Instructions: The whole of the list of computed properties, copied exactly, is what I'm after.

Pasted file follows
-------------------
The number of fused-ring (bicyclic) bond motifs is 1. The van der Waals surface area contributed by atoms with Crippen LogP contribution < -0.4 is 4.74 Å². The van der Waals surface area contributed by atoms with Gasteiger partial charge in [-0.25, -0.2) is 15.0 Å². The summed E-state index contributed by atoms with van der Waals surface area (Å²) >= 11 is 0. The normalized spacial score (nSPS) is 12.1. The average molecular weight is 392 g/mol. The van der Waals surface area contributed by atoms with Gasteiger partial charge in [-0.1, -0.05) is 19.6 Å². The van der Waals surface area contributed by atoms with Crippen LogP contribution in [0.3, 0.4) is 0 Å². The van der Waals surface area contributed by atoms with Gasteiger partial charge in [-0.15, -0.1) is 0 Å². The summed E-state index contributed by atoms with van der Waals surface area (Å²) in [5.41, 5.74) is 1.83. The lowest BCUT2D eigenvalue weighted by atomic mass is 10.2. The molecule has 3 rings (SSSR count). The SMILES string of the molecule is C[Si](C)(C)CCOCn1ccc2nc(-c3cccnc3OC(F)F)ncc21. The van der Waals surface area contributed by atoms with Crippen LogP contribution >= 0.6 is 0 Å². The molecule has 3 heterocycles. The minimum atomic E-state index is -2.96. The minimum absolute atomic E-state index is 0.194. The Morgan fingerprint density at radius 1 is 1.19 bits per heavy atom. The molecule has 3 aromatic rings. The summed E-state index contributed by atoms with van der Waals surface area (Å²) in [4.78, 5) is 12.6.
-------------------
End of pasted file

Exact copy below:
The number of fused-ring (bicyclic) bond motifs is 1. The van der Waals surface area contributed by atoms with Crippen LogP contribution < -0.4 is 4.74 Å². The van der Waals surface area contributed by atoms with Gasteiger partial charge in [-0.25, -0.2) is 15.0 Å². The summed E-state index contributed by atoms with van der Waals surface area (Å²) >= 11 is 0. The normalized spacial score (nSPS) is 12.1. The average molecular weight is 392 g/mol. The van der Waals surface area contributed by atoms with Gasteiger partial charge in [-0.1, -0.05) is 19.6 Å². The van der Waals surface area contributed by atoms with Crippen LogP contribution in [0.3, 0.4) is 0 Å². The van der Waals surface area contributed by atoms with Gasteiger partial charge in [-0.15, -0.1) is 0 Å². The summed E-state index contributed by atoms with van der Waals surface area (Å²) in [5.41, 5.74) is 1.83. The lowest BCUT2D eigenvalue weighted by atomic mass is 10.2. The molecule has 3 rings (SSSR count). The SMILES string of the molecule is C[Si](C)(C)CCOCn1ccc2nc(-c3cccnc3OC(F)F)ncc21. The van der Waals surface area contributed by atoms with Crippen LogP contribution >= 0.6 is 0 Å². The molecule has 3 heterocycles. The minimum atomic E-state index is -2.96. The minimum absolute atomic E-state index is 0.194. The Morgan fingerprint density at radius 1 is 1.19 bits per heavy atom. The molecule has 3 aromatic rings. The summed E-state index contributed by atoms with van der Waals surface area (Å²) in [4.78, 5) is 12.6.